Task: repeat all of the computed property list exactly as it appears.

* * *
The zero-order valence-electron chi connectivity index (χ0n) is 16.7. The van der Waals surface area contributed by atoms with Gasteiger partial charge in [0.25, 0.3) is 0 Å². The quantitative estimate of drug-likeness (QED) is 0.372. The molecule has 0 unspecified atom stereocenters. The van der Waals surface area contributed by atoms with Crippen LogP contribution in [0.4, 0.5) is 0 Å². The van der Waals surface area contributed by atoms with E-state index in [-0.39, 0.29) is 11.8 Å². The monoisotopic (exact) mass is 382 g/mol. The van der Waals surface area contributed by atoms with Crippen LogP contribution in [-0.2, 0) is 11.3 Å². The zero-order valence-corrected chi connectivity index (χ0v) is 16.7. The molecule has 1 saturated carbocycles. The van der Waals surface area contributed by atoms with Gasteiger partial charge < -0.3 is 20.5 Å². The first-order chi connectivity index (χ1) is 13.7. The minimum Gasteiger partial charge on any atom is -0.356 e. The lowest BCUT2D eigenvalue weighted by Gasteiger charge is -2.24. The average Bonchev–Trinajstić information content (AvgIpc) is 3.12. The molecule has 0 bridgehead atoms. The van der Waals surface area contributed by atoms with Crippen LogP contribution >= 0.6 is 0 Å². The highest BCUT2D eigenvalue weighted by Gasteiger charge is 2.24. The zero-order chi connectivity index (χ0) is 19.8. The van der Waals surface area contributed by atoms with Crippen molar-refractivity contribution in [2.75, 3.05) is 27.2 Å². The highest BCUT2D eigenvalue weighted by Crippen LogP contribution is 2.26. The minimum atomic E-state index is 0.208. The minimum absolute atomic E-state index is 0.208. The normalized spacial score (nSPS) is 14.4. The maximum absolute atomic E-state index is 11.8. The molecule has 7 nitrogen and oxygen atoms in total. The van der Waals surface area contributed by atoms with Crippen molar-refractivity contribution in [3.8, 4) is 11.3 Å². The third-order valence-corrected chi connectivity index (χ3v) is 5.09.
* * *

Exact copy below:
The zero-order valence-electron chi connectivity index (χ0n) is 16.7. The van der Waals surface area contributed by atoms with Gasteiger partial charge in [0.25, 0.3) is 0 Å². The quantitative estimate of drug-likeness (QED) is 0.372. The molecule has 0 unspecified atom stereocenters. The van der Waals surface area contributed by atoms with Crippen LogP contribution in [0.4, 0.5) is 0 Å². The van der Waals surface area contributed by atoms with E-state index in [-0.39, 0.29) is 11.8 Å². The monoisotopic (exact) mass is 382 g/mol. The van der Waals surface area contributed by atoms with Crippen LogP contribution in [-0.2, 0) is 11.3 Å². The zero-order valence-corrected chi connectivity index (χ0v) is 16.7. The molecule has 1 saturated carbocycles. The van der Waals surface area contributed by atoms with Gasteiger partial charge < -0.3 is 20.5 Å². The first-order chi connectivity index (χ1) is 13.7. The minimum Gasteiger partial charge on any atom is -0.356 e. The lowest BCUT2D eigenvalue weighted by Gasteiger charge is -2.24. The average Bonchev–Trinajstić information content (AvgIpc) is 3.12. The molecule has 0 bridgehead atoms. The van der Waals surface area contributed by atoms with Crippen LogP contribution >= 0.6 is 0 Å². The highest BCUT2D eigenvalue weighted by Gasteiger charge is 2.24. The zero-order chi connectivity index (χ0) is 19.8. The van der Waals surface area contributed by atoms with Crippen molar-refractivity contribution in [2.75, 3.05) is 27.2 Å². The highest BCUT2D eigenvalue weighted by Crippen LogP contribution is 2.26. The minimum atomic E-state index is 0.208. The minimum absolute atomic E-state index is 0.208. The normalized spacial score (nSPS) is 14.4. The maximum absolute atomic E-state index is 11.8. The molecule has 7 nitrogen and oxygen atoms in total. The van der Waals surface area contributed by atoms with Crippen molar-refractivity contribution in [3.8, 4) is 11.3 Å². The third-order valence-corrected chi connectivity index (χ3v) is 5.09.